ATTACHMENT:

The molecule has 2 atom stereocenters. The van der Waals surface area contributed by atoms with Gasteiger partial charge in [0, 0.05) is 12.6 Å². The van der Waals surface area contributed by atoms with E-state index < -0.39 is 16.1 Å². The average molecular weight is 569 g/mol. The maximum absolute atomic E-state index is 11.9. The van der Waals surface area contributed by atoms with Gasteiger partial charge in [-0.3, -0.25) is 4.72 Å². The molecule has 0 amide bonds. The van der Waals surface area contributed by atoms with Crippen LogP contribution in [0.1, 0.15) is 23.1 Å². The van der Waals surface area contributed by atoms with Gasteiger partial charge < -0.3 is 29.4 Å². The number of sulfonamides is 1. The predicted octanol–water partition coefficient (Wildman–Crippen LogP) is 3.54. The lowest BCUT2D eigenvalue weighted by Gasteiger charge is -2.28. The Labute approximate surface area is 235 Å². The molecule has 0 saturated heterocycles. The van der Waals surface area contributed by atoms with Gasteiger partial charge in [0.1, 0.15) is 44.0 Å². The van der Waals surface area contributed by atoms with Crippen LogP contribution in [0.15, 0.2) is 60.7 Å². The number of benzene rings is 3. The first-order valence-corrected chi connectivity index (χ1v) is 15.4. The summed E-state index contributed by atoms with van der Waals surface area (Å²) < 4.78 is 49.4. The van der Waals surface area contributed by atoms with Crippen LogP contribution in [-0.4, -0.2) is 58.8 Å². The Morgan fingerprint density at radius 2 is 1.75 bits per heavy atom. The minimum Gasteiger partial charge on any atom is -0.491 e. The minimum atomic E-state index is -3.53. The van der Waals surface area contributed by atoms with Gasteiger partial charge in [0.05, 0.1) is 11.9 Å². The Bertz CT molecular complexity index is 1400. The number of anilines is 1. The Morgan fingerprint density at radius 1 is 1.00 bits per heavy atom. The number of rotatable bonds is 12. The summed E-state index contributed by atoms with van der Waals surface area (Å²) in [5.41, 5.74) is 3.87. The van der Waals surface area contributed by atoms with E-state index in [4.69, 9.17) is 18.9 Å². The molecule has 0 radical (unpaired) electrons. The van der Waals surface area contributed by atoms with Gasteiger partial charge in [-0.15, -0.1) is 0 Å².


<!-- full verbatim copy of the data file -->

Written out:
The molecule has 2 atom stereocenters. The van der Waals surface area contributed by atoms with Gasteiger partial charge in [0, 0.05) is 12.6 Å². The van der Waals surface area contributed by atoms with E-state index < -0.39 is 16.1 Å². The average molecular weight is 569 g/mol. The maximum absolute atomic E-state index is 11.9. The van der Waals surface area contributed by atoms with Gasteiger partial charge in [-0.3, -0.25) is 4.72 Å². The molecule has 0 amide bonds. The van der Waals surface area contributed by atoms with Crippen LogP contribution in [0.1, 0.15) is 23.1 Å². The van der Waals surface area contributed by atoms with Gasteiger partial charge < -0.3 is 29.4 Å². The number of sulfonamides is 1. The predicted octanol–water partition coefficient (Wildman–Crippen LogP) is 3.54. The lowest BCUT2D eigenvalue weighted by Gasteiger charge is -2.28. The Labute approximate surface area is 235 Å². The molecule has 0 saturated heterocycles. The van der Waals surface area contributed by atoms with Gasteiger partial charge in [0.1, 0.15) is 44.0 Å². The van der Waals surface area contributed by atoms with Crippen LogP contribution in [0.15, 0.2) is 60.7 Å². The number of benzene rings is 3. The first-order valence-corrected chi connectivity index (χ1v) is 15.4. The summed E-state index contributed by atoms with van der Waals surface area (Å²) < 4.78 is 49.4. The van der Waals surface area contributed by atoms with Crippen LogP contribution in [-0.4, -0.2) is 58.8 Å². The Morgan fingerprint density at radius 2 is 1.75 bits per heavy atom. The minimum Gasteiger partial charge on any atom is -0.491 e. The minimum atomic E-state index is -3.53. The van der Waals surface area contributed by atoms with Gasteiger partial charge in [0.05, 0.1) is 11.9 Å². The Bertz CT molecular complexity index is 1400. The number of anilines is 1. The Morgan fingerprint density at radius 1 is 1.00 bits per heavy atom. The number of rotatable bonds is 12. The summed E-state index contributed by atoms with van der Waals surface area (Å²) in [5.41, 5.74) is 3.87. The van der Waals surface area contributed by atoms with E-state index in [4.69, 9.17) is 18.9 Å². The molecule has 0 radical (unpaired) electrons. The van der Waals surface area contributed by atoms with Gasteiger partial charge in [-0.15, -0.1) is 0 Å².